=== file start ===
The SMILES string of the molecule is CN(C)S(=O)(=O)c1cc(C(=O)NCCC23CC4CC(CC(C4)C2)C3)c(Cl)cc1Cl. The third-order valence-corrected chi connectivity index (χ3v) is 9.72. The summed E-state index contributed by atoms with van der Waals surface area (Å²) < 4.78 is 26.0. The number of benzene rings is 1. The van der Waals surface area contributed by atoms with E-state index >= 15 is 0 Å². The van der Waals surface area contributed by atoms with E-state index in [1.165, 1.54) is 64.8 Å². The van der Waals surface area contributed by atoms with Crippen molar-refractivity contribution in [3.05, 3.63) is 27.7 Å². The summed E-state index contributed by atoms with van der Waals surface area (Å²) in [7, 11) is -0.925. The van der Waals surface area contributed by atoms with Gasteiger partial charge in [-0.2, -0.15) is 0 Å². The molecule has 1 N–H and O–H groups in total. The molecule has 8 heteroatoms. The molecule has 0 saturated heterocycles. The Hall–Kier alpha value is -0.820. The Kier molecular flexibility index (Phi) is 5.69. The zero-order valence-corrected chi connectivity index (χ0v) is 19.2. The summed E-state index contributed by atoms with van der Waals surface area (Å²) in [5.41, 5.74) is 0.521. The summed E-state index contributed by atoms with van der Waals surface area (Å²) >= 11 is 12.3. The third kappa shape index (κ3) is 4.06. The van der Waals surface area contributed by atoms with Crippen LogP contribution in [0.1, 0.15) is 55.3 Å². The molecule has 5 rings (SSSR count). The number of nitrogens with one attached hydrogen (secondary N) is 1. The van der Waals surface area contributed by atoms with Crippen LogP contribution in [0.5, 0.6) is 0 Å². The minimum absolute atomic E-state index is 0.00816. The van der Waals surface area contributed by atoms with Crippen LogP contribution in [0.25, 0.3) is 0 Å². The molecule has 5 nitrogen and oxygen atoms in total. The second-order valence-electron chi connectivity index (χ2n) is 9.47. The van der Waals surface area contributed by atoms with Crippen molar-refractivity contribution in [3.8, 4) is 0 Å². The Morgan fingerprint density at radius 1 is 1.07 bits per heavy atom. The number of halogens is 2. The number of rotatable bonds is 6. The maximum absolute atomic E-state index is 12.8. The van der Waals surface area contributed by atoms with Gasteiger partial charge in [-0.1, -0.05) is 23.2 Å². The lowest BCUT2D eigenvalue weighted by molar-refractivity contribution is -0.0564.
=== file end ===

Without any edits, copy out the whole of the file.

The SMILES string of the molecule is CN(C)S(=O)(=O)c1cc(C(=O)NCCC23CC4CC(CC(C4)C2)C3)c(Cl)cc1Cl. The third-order valence-corrected chi connectivity index (χ3v) is 9.72. The summed E-state index contributed by atoms with van der Waals surface area (Å²) < 4.78 is 26.0. The number of benzene rings is 1. The van der Waals surface area contributed by atoms with E-state index >= 15 is 0 Å². The van der Waals surface area contributed by atoms with E-state index in [1.165, 1.54) is 64.8 Å². The van der Waals surface area contributed by atoms with Crippen molar-refractivity contribution in [3.05, 3.63) is 27.7 Å². The summed E-state index contributed by atoms with van der Waals surface area (Å²) in [7, 11) is -0.925. The van der Waals surface area contributed by atoms with Gasteiger partial charge in [-0.2, -0.15) is 0 Å². The molecule has 1 N–H and O–H groups in total. The molecule has 8 heteroatoms. The molecule has 0 saturated heterocycles. The Hall–Kier alpha value is -0.820. The Kier molecular flexibility index (Phi) is 5.69. The zero-order valence-corrected chi connectivity index (χ0v) is 19.2. The summed E-state index contributed by atoms with van der Waals surface area (Å²) in [5.41, 5.74) is 0.521. The summed E-state index contributed by atoms with van der Waals surface area (Å²) >= 11 is 12.3. The third kappa shape index (κ3) is 4.06. The van der Waals surface area contributed by atoms with Crippen LogP contribution in [0.1, 0.15) is 55.3 Å². The molecule has 5 rings (SSSR count). The number of nitrogens with one attached hydrogen (secondary N) is 1. The van der Waals surface area contributed by atoms with Crippen LogP contribution in [0.5, 0.6) is 0 Å². The minimum absolute atomic E-state index is 0.00816. The van der Waals surface area contributed by atoms with Crippen LogP contribution in [0.25, 0.3) is 0 Å². The molecule has 5 nitrogen and oxygen atoms in total. The second-order valence-electron chi connectivity index (χ2n) is 9.47. The van der Waals surface area contributed by atoms with Crippen molar-refractivity contribution in [3.8, 4) is 0 Å². The Morgan fingerprint density at radius 1 is 1.07 bits per heavy atom. The number of halogens is 2. The number of rotatable bonds is 6. The maximum absolute atomic E-state index is 12.8. The van der Waals surface area contributed by atoms with Gasteiger partial charge in [-0.1, -0.05) is 23.2 Å². The lowest BCUT2D eigenvalue weighted by molar-refractivity contribution is -0.0564.